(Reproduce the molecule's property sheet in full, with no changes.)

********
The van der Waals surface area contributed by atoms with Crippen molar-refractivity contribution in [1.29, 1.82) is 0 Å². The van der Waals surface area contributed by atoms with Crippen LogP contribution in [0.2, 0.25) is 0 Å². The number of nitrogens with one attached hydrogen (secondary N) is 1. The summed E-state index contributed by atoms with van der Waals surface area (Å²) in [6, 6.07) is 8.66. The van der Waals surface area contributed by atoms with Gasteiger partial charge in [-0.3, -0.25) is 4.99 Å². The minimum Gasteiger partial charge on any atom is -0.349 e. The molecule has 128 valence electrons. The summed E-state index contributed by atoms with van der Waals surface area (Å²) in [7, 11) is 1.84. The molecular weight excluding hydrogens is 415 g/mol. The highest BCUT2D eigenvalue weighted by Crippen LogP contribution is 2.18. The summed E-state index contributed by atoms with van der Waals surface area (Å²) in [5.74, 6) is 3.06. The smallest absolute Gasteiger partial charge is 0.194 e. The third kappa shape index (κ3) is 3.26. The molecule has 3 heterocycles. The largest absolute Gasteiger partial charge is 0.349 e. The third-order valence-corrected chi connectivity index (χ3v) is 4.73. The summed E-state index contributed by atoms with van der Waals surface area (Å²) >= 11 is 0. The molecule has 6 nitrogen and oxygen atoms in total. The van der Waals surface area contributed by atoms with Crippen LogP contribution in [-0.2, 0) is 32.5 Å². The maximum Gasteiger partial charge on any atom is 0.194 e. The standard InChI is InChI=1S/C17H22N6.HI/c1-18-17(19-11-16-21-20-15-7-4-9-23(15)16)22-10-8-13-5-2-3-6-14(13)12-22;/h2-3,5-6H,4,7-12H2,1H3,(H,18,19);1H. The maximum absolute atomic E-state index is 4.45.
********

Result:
The van der Waals surface area contributed by atoms with Crippen molar-refractivity contribution in [1.29, 1.82) is 0 Å². The van der Waals surface area contributed by atoms with Crippen LogP contribution in [0.2, 0.25) is 0 Å². The number of nitrogens with one attached hydrogen (secondary N) is 1. The summed E-state index contributed by atoms with van der Waals surface area (Å²) in [6, 6.07) is 8.66. The van der Waals surface area contributed by atoms with Gasteiger partial charge in [-0.3, -0.25) is 4.99 Å². The minimum Gasteiger partial charge on any atom is -0.349 e. The molecule has 128 valence electrons. The summed E-state index contributed by atoms with van der Waals surface area (Å²) in [7, 11) is 1.84. The molecular weight excluding hydrogens is 415 g/mol. The highest BCUT2D eigenvalue weighted by Crippen LogP contribution is 2.18. The summed E-state index contributed by atoms with van der Waals surface area (Å²) in [5.74, 6) is 3.06. The smallest absolute Gasteiger partial charge is 0.194 e. The third kappa shape index (κ3) is 3.26. The molecule has 3 heterocycles. The largest absolute Gasteiger partial charge is 0.349 e. The third-order valence-corrected chi connectivity index (χ3v) is 4.73. The summed E-state index contributed by atoms with van der Waals surface area (Å²) >= 11 is 0. The molecule has 6 nitrogen and oxygen atoms in total. The van der Waals surface area contributed by atoms with Crippen LogP contribution in [-0.2, 0) is 32.5 Å². The maximum Gasteiger partial charge on any atom is 0.194 e. The standard InChI is InChI=1S/C17H22N6.HI/c1-18-17(19-11-16-21-20-15-7-4-9-23(15)16)22-10-8-13-5-2-3-6-14(13)12-22;/h2-3,5-6H,4,7-12H2,1H3,(H,18,19);1H. The maximum absolute atomic E-state index is 4.45.